What paperwork fits this situation?

2 Replies

I just started building tiny homes in my hometown in Eastern Texas. I have a customer that wants to order a number (~25) of my tiny homes through his company in connection with a city initiative to provide unconventional housing options in their city, also in Texas. I agreed to send a model unit to his city so that he can have his engineers and architects inspect them as well as have an open for potential residents. He will not be buying the model unit, it will simply stay for four weeks and then be taken back to my yard. He plans to place the unit on some land that his company owns and he has a narrow deadline that he has to meet in order to submit his bid. What type of considerations should I think of and what type of paperwork should I have for this situation? All help is appreciated.

Congrats on building tiny houses! The more acceptable they become, the more it will help counter the current overleveraged McMansions on postage stamp lots. I'm in a rural area in MD 50 miles from DC and it's sad to see the farms turn into bedrooms for DC commuters. OK I'm way off topic...

The first thoughts in my non-expert head were: 

1) why would they not buy the model as part of their potential 25 order? I would want them to have skin in the game to take good care of it if it's coming back to my yard. After people tromp through it you'll essentially be selling a "not new" unit like a demo car.

2) who's paying for transport? Seems silly for you or they to pay for round trip transport if they are serious buyers. 

3) how are you covering liability while it is off your premises? How are you covering somebody falls off the ladder to the loft?

4) are they trying to sell the concept to their community or are their plans already approved? How real is their potential 25 order or are you part of their sales pitch? If it's a sales job, are you getting enough compensation? If you see it as good advertising for your product, what marketing materials of yours can be included during the open house? A sign, brochures? Can you get in on a local TV human interest segment?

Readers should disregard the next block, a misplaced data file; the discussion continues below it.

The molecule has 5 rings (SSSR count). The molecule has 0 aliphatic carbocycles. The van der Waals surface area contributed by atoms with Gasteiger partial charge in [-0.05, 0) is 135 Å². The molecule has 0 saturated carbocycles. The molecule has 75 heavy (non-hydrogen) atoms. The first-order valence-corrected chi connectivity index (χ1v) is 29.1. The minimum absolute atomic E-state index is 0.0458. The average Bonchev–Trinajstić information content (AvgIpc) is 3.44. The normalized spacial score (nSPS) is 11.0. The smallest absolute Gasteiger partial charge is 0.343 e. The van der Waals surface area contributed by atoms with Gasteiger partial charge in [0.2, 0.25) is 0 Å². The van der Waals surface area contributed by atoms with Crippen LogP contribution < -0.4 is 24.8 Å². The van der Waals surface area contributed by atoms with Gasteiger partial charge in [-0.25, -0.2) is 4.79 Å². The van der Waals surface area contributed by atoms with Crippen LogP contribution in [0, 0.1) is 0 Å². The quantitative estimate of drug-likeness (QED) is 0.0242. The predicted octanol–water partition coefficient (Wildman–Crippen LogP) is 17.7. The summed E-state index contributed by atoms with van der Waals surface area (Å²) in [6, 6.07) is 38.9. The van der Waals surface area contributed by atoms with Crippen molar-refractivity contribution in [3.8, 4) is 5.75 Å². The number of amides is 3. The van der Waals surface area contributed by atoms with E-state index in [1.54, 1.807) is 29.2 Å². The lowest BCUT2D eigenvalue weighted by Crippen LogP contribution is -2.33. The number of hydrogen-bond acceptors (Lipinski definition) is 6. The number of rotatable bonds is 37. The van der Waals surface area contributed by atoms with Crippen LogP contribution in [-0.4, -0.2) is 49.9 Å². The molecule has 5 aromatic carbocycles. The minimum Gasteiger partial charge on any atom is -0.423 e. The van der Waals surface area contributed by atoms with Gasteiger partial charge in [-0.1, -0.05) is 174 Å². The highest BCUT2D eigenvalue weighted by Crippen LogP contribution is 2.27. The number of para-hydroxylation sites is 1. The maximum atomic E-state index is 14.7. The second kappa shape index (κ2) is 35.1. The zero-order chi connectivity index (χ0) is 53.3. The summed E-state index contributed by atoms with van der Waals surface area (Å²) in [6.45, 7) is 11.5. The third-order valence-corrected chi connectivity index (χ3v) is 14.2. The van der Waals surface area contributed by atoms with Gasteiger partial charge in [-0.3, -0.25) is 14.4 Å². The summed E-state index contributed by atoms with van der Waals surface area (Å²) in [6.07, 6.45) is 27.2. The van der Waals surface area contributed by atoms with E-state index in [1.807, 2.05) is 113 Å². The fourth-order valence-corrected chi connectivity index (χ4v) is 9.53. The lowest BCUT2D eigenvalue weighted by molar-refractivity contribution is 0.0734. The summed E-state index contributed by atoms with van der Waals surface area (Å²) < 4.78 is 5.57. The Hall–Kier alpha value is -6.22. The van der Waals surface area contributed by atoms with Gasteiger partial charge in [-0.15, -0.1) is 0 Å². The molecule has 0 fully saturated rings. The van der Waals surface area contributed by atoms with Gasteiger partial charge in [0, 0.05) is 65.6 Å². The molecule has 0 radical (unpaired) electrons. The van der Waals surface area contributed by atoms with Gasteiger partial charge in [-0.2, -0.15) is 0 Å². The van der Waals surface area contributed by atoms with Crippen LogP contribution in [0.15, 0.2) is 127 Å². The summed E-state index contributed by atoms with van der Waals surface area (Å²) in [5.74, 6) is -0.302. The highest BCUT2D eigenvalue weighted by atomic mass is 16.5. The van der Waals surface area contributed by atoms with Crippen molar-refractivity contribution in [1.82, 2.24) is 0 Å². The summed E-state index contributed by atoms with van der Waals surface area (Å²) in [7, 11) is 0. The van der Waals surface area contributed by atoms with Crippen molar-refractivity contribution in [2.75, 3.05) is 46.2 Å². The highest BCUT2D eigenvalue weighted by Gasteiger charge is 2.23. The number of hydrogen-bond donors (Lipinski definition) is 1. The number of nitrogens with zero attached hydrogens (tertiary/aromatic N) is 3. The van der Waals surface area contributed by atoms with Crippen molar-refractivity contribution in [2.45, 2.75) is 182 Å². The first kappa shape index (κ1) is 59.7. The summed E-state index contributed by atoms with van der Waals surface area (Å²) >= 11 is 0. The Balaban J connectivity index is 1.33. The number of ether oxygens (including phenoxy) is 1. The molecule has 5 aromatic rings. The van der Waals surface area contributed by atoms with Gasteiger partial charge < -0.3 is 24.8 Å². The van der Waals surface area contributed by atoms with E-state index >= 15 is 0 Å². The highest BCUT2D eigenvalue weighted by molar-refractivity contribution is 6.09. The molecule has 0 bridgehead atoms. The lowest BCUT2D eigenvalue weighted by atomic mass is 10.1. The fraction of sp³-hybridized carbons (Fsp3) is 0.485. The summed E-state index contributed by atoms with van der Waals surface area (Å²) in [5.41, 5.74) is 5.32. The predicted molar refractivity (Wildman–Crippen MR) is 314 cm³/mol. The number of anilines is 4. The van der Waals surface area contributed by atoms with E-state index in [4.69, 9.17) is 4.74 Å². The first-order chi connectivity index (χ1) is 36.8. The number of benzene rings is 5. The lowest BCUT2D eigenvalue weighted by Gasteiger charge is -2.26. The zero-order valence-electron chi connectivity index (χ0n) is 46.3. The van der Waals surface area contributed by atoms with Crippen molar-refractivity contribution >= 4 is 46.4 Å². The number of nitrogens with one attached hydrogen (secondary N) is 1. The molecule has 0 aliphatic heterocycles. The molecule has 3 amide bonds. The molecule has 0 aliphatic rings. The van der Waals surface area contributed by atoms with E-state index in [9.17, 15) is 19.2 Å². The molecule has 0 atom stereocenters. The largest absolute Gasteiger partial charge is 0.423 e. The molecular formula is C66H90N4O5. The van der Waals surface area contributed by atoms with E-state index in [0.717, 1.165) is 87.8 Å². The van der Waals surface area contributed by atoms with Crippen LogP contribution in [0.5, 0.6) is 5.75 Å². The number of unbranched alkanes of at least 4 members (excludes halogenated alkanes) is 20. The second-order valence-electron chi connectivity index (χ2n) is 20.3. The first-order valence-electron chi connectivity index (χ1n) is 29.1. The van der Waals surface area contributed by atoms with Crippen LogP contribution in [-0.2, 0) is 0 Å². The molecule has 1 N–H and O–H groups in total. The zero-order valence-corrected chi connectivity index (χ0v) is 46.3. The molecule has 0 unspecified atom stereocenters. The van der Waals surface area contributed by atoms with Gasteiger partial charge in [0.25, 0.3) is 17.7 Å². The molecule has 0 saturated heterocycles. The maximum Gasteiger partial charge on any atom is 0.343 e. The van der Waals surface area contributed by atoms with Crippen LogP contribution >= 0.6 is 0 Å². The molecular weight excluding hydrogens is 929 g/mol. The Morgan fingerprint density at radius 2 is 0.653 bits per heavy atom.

5) it sounds odd that they want to "have their engineers and architects" check out a finished unit on their premises. If I'm going to check out your building practices and quality control from a engineering perspective, I'd want to see your yard and examine what/how you're putting behind the finished walls by checking out several units in process. I'd want to meet your work force and check out your QA processes.

6) Hailstorm comes through. Somebody backs into it while it is being transported.  It gets vandized while on their property. You or they submit the damage claim to which insurer?

7) it will be sitting on their property. With or without utilities hooked up? Could they have somebody bunk in it? Normal wear and tear is so hard to define. It leaves your yard new but how do you best define acceptable condition back to you? You may wish to add that they include this unit in  the 25 order. Again incentive to take care of it.

8) paperwork wise I would guess that a simple lease would cover it. This is out of my orbit so this is not advice... But may be a good investment to work with your attorney to create a lease to rent your units for off premises use. Somebody may want to rent as transition housing or to check if they can be comfortable before they commit to buy one. If you are not far from an interstate, you could set up a few units on your property to rent as AirBNBs. Great advertising. But again I wander off topic...

Best of luck on your tiny house business!

@Amin Brodie

I would hire an attorney to review and draft appropriate agreements. Aside from the general sales agreement, you probably need to have the attorney review what the state law says about these tiny homes when it comes to whether it is real property, personal property, or a fixture. It can have incredibly important consequences. 

Disclaimer: While I’m an attorney licensed to practice in PA, I’m not your attorney. What I wrote above does not create an attorney/client relationship between us. I wrote the above for informational purposes. Do not rely on it for legal advice. Always consult with your attorney before you rely on the above information.